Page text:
Growing tomatoes can be fraught with pitfalls and problems.
For a plant that originated in the high mountains of South America, they’re surprisingly fragile.
They can’t take any frost at all, and sometimes, even with what you think are the perfect growing conditions, they still don’t seem to thrive and produce those luscious red fruits over the late summer and into fall.
I’ve attempted many different ways to get my tomatoes to bloom early, set prolific fruit and ripen in time to get a harvest.
This year I decided to do an experiment to determine which type of tomato fertilizer would work the best for my requirements, and attempt to figure out what is the best soil.
In the past, I’ve avoided using any kind of high nitrogen fertilizer, thinking that it would simply encourage the plant to have really green floppy growth, and not produce the fruit until later when it runs out of nitrogen.
However, I may be barking up the wrong tree with this line of thinking.
Here’s what I’m trying this year; welcome to the Great San Marzano Tomato Experiment!
A friend very kindly gave me several tomato plants that she had grown from seed; mostly heirloom types, such as Amana Orange, Cherokee Purple and Charlie Chaplin, included in the batch were several San Marzano plants.
These are a paste tomato, valued for their plump but dryish flesh, and not a lot of juice.
To make tomato paste, Italian cooks prize these types of tomatoes because they don’t require a lot of cooking to get rid of the extra moisture that is common in other salad or table tomatoes.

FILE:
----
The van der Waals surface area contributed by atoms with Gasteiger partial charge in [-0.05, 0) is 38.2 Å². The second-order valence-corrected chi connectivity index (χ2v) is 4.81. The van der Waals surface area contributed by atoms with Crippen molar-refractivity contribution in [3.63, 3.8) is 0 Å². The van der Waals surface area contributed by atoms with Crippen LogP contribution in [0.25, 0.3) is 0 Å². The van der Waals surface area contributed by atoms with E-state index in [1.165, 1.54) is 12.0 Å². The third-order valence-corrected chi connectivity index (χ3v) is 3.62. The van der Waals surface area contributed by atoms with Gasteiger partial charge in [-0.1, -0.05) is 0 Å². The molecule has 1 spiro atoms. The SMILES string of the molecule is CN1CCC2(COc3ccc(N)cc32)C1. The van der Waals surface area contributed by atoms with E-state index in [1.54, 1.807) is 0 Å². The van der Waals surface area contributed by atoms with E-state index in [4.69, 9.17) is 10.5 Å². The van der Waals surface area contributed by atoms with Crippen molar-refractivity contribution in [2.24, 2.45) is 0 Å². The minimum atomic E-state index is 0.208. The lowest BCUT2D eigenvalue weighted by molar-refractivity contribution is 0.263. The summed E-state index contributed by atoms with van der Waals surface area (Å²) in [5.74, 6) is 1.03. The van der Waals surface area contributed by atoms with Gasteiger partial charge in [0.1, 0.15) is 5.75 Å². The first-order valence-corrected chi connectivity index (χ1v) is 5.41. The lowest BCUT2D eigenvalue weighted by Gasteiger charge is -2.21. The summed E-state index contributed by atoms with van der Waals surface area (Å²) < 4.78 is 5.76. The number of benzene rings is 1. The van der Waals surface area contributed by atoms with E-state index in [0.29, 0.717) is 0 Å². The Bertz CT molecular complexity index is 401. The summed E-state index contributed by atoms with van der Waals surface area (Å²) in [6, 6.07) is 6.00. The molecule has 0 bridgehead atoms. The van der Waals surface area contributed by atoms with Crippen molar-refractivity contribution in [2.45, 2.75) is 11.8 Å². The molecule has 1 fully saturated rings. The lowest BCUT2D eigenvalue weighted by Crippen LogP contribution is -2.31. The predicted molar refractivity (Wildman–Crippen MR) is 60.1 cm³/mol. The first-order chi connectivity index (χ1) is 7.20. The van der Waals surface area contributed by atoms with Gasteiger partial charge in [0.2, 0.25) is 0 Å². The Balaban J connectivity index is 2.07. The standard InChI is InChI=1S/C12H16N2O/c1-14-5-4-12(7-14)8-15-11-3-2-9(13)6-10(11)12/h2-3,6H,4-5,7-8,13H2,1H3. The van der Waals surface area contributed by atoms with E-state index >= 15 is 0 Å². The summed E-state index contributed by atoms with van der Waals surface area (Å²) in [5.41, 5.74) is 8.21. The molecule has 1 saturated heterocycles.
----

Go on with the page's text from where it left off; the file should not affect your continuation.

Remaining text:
I like them fine for Greek salads, chopped and mixed into pasta, or sliced on sandwiches or burgers.
The lack of juice simply allows the full flavor of this great variety to shine through.
Below you'll see my posts about this experiment...maybe you'll find it useful.
Ripening Green Tomatoes
As you might be able to tell from the title, none of my experimental tomatoes got ripe on the vine. However, I did get a few tomatoes that reached close …
and then there were fruit!
Mid August, and it's been dry and hot for what seems like weeks - oh, wait; it has been weeks. Between trying to keep everything watered and happily drenched …
July Update - No Tomatoes Yet
With the soggiest June on record, it's surprising that the tomato plants haven't just turned to mush and rotted. Due to the rain, and a huge influx …
It's been a while, but the three plants have grown incredibly. They all seem happy in their various soil types, and two of them are showing flowers …
The Great San Marzano Tomato Experiment - the soil
I'm trying to figure out what kind of soil and fertilizing system works the best for growing paste tomatoes in containers. I've grown many other types, …